Light-filled cube for Seattle museum
Seattle-based Graham Baba Architects has designed the Lino Tagliapietra Glass Studio, which was to present a quiet art gallery to Lino Tagliaperta’s iconic glass art.
Once a home to an auction company, the studio occupies a 1917 one-story, masonry and heavy timber-framed warehouse building. The large wood-and-steel door acts as an entrance with an illuminated cut-steel sign board announcing the venue. The entry opens onto a sloping interior ramp that parallels the studio itself, which is a large space spread over 6,100 sq. ft.
Matte grey brick interiors contrast with the floors in bleached white oak, lit with daylight streaming in from a 16-ft. wide and 45-ft. long light monitor and translucent clerestory glazing. The underside of the monitor has a curved soffit that softly shapes the daylight filling up the space. The light-filled space created by the monitor, referred to as ‘the cube’, is an illuminated volume to handle large collections of glass pieces or feature tall works, while indirect lighting inset into the monitor provides dramatic lighting for the evening.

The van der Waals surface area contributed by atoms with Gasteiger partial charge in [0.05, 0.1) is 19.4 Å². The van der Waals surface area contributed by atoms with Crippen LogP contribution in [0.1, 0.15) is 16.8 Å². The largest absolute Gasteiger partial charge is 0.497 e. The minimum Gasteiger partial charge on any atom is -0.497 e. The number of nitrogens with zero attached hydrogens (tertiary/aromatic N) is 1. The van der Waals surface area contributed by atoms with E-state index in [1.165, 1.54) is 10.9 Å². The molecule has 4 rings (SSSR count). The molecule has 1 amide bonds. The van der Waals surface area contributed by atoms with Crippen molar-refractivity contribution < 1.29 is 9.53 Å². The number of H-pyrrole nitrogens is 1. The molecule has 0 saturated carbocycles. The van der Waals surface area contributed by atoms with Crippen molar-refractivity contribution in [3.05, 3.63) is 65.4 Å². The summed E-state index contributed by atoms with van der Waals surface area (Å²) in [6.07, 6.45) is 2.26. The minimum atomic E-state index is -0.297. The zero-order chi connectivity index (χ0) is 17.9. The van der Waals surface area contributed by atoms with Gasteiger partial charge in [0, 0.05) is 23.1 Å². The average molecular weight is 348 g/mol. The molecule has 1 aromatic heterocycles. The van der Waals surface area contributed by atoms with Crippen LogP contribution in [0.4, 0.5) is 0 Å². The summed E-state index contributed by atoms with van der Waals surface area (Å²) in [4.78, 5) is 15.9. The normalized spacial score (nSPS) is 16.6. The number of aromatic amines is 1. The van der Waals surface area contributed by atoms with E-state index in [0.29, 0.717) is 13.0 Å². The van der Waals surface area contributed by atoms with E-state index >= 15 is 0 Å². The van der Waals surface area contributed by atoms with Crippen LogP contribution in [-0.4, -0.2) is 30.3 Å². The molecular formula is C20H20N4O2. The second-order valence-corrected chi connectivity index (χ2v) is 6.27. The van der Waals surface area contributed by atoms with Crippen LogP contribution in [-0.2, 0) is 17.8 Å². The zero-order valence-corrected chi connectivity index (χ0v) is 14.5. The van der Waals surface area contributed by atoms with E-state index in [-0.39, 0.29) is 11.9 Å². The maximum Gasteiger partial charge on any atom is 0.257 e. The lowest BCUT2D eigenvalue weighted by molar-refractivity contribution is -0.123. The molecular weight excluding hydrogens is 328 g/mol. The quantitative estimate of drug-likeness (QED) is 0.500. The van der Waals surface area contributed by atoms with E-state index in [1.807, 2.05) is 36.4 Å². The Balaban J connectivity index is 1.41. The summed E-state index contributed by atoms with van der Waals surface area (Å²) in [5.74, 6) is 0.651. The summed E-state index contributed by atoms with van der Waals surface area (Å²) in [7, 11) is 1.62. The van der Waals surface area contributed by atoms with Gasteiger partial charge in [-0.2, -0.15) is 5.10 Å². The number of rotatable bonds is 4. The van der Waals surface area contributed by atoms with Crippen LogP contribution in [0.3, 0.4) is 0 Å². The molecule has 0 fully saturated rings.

Minimalistic detailing serves as a quiet counterpart to the art and elemental materials inherent to the building. Support spaces, such as a glass-fronted office, conference room, kitchenette, storage and restrooms are located on the first floor.
Custom-designed Europly furniture, cabinetry and hot-rolled steel, fit out the spaces. The conference table is built from fir beams reclaimed from building construction, and elemental steel display stands of various heights, steel wall and ceiling support the art.